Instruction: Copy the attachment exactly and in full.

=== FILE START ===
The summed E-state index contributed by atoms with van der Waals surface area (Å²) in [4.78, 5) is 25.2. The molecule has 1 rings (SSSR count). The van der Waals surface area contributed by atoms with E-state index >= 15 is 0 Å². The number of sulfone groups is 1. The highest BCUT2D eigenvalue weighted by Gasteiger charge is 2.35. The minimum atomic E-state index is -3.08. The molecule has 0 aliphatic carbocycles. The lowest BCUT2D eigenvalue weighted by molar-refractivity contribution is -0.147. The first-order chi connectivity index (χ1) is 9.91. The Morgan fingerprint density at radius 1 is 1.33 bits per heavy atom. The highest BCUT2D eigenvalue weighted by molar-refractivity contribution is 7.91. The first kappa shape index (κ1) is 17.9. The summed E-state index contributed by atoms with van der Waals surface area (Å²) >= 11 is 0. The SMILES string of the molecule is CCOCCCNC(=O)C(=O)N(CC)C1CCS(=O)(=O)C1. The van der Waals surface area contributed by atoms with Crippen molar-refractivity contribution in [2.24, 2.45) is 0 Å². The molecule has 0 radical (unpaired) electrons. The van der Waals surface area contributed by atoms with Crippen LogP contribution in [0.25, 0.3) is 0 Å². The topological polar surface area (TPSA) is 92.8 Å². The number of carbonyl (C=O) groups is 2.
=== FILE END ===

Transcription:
The summed E-state index contributed by atoms with van der Waals surface area (Å²) in [4.78, 5) is 25.2. The molecule has 1 rings (SSSR count). The van der Waals surface area contributed by atoms with E-state index >= 15 is 0 Å². The number of sulfone groups is 1. The highest BCUT2D eigenvalue weighted by Gasteiger charge is 2.35. The minimum atomic E-state index is -3.08. The molecule has 0 aliphatic carbocycles. The lowest BCUT2D eigenvalue weighted by molar-refractivity contribution is -0.147. The first-order chi connectivity index (χ1) is 9.91. The Morgan fingerprint density at radius 1 is 1.33 bits per heavy atom. The highest BCUT2D eigenvalue weighted by molar-refractivity contribution is 7.91. The first kappa shape index (κ1) is 17.9. The summed E-state index contributed by atoms with van der Waals surface area (Å²) >= 11 is 0. The SMILES string of the molecule is CCOCCCNC(=O)C(=O)N(CC)C1CCS(=O)(=O)C1. The van der Waals surface area contributed by atoms with Crippen molar-refractivity contribution in [2.24, 2.45) is 0 Å². The molecule has 0 radical (unpaired) electrons. The van der Waals surface area contributed by atoms with Crippen LogP contribution in [0.25, 0.3) is 0 Å². The topological polar surface area (TPSA) is 92.8 Å². The number of carbonyl (C=O) groups is 2.